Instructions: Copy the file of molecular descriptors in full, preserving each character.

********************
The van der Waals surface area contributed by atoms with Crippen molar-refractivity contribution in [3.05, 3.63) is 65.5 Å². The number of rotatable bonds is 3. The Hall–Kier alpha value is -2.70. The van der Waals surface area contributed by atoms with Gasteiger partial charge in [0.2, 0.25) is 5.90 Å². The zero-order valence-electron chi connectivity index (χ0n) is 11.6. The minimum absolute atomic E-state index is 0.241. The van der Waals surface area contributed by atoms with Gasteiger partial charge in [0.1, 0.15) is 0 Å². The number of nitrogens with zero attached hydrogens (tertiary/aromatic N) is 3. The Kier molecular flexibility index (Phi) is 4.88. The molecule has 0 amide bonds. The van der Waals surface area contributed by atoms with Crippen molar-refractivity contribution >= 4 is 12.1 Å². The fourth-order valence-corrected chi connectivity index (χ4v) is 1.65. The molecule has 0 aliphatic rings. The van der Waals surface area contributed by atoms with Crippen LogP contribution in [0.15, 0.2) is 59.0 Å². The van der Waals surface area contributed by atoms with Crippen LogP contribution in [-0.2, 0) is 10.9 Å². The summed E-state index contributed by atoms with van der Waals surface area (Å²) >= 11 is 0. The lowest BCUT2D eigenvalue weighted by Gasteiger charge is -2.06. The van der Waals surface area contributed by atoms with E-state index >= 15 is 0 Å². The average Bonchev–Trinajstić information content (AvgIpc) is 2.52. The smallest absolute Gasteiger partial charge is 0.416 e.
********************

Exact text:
The van der Waals surface area contributed by atoms with Crippen molar-refractivity contribution in [3.05, 3.63) is 65.5 Å². The number of rotatable bonds is 3. The Hall–Kier alpha value is -2.70. The van der Waals surface area contributed by atoms with Gasteiger partial charge in [0.2, 0.25) is 5.90 Å². The zero-order valence-electron chi connectivity index (χ0n) is 11.6. The minimum absolute atomic E-state index is 0.241. The van der Waals surface area contributed by atoms with Gasteiger partial charge in [0.1, 0.15) is 0 Å². The number of nitrogens with zero attached hydrogens (tertiary/aromatic N) is 3. The Kier molecular flexibility index (Phi) is 4.88. The molecule has 0 amide bonds. The van der Waals surface area contributed by atoms with Crippen molar-refractivity contribution >= 4 is 12.1 Å². The fourth-order valence-corrected chi connectivity index (χ4v) is 1.65. The molecule has 0 aliphatic rings. The van der Waals surface area contributed by atoms with Crippen LogP contribution in [0.15, 0.2) is 59.0 Å². The van der Waals surface area contributed by atoms with Crippen LogP contribution in [-0.2, 0) is 10.9 Å². The summed E-state index contributed by atoms with van der Waals surface area (Å²) >= 11 is 0. The lowest BCUT2D eigenvalue weighted by Gasteiger charge is -2.06. The van der Waals surface area contributed by atoms with E-state index >= 15 is 0 Å². The average Bonchev–Trinajstić information content (AvgIpc) is 2.52. The smallest absolute Gasteiger partial charge is 0.416 e.